On a cold and rainy day in early April, I made my way to Harvard’s Memorial Hall to hear Toni Morrison give the last of a series of lectures. I had tried and failed to get a ticket to her lecture the day before, but on a whim I attempted to get a ticket to her last lecture, which I thought would be impossible, but somehow managed to hit it right and secured a ticket. Tickets were free but only available starting at noon the day of the lecture. I had never heard Morrison speak in person before, and I was excited and anxious about seeing and hearing the last American author to win the Nobel Prize in Literature.
Toni Morrison’s fiction has always been hit or miss with me. I first read her, like most, as an undergraduate in an English class. We read Beloved, a book I heard so much about, but had never gotten around to actually reading. I remember being blown away by the story and the writing. It was a book that, once read, is impossible to forget, for its imprint is too strong on one’s mind. It is a quintessentially American book, every bit as important at Moby-Dick or The Great Gatsby. Yet, most of her other work has left me cold and wanting more. So far I’ve read nothing by her that has stood up to Beloved, and perhaps that is as it should be. After all, it was that book that secured her the Noble Prize in Literature in 1993. If Morrison never writes another word she will still have altered the world of fiction for the better. But I can’t help feeling disappointed by each book she continues to publish.
Toni Morrison was giving the prestigious Charles Eliot Norton Lectures at Harvard. The series of lectures was titled: “The Origins of Others: The Literature of Belonging,” a series that was right up my intellectual alley. The series consisted of six hour-long lectures, each of which touched on her overall theme. I attended her last lecture, “The Foreigner’s Home.” Arriving almost an hour early, I was first amazed by the Sanders Theater in Memorial Hall itself. The theater resembles the inside of some luxurious ship from the age of exploration, or an English church. The interior consists mostly of woodwork, expertly carved and built. One feels regal and smart just sitting on its cold and hard wooden pews. There is something warm, yet deadly serious among those pews. Standing before us was an altar of wisdom, more in spirit with the Enlightenment than Puritan pragmaticism. Still, the feeling in the room was more than vaguely religious.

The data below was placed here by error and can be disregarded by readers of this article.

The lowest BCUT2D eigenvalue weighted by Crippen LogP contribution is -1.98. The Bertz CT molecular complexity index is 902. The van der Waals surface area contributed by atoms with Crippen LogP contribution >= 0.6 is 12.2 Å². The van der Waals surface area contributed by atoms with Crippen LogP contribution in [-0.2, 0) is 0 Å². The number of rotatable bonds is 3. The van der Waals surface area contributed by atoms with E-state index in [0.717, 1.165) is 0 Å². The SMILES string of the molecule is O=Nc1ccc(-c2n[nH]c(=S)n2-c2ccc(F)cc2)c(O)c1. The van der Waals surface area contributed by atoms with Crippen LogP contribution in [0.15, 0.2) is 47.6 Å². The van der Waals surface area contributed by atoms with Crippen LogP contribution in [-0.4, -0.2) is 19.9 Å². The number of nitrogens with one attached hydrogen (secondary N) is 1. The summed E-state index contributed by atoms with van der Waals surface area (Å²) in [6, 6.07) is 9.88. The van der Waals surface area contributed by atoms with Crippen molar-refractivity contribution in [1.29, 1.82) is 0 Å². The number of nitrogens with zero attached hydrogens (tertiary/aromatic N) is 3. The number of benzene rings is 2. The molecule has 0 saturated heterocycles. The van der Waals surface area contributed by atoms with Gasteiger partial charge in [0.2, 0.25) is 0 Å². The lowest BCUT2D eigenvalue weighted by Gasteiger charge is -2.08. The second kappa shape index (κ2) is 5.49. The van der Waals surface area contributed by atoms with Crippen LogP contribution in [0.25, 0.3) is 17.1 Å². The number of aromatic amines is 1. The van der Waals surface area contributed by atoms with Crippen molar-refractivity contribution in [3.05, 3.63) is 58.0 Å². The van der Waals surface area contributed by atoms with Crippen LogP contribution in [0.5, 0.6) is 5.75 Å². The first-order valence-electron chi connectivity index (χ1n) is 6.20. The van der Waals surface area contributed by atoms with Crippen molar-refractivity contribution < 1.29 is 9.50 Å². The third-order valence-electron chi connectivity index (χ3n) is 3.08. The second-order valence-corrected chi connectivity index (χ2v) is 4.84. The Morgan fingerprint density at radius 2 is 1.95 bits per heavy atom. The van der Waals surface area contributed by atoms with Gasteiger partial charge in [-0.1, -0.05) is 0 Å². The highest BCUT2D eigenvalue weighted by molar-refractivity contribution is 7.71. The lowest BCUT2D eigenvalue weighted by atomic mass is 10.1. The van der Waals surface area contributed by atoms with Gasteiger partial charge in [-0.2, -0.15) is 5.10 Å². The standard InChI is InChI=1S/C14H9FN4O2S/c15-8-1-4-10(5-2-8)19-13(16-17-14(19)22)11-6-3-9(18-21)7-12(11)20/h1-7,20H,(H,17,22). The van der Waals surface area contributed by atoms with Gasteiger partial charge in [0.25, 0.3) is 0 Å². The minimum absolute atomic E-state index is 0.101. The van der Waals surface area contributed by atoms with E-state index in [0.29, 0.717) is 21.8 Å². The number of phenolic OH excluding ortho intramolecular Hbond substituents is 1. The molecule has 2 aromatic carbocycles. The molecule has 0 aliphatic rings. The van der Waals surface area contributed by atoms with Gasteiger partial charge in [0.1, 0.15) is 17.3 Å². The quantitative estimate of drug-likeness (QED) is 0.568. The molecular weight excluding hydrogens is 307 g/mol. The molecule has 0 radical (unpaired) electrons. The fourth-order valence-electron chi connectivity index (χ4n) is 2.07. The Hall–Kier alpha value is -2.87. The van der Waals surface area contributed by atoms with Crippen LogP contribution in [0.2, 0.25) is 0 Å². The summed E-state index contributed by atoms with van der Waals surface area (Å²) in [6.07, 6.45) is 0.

Morrison herself was wheeled out in her wheelchair by an assistant and placed before a small desk. I could hear a collective gasp as she was pushed down the ramp and placed in front of the desk. We were in the presence of royalty, or some living saint, come down from on high to dispense wisdom. All of this is not hyperbole, but the feeling I had as I sat there. Even though Morrison was not my favorite author, or even in my top ten, I never experienced the feeling I had once she appeared in the room. It was as if the Holy Spirit had entered the room and dissipated among the faithful. It was the closest thing to spirituality I have ever felt, and I had an audience with Pope John Paul II who is now a bona fide saint!
Morrison is quiet-spoken, and methodical in her delivery. She never once wavered from her written text, nor improvised. One has to strain to hear her words, even with the microphone attached to her collar. Speakers, even the most famous, do not normally intimidate me but Morrison left me is a feeling of utter awe. Over the course of an hour I was hypnotized by her voice and tuned into her subject matter. I remember thinking that I hadn’t given her books, those I didn’t feel measured up to her reputation, enough of a chance, and I wanted to go out and re-read everything she published.
She vanished as quickly as she appeared. There were no questions, no book signings, and no photo opportunities. She had given all in her lecture, and that was enough. With any other writer I would have left the lecture hall feeling disappointed at not having met the speaker, but with Morrison I felt a sense of spiritual and intellectual renewal. I had been in the same room with her, I had breathed the same air, and inhabited the same space. There was nothing else to say.
I made my way past the crowd to the doors that led to Harvard Yard, and as I emerged from the darkened theater, I walked out into the newly emerged bright sunshine of a late afternoon, shaken and profoundly moved.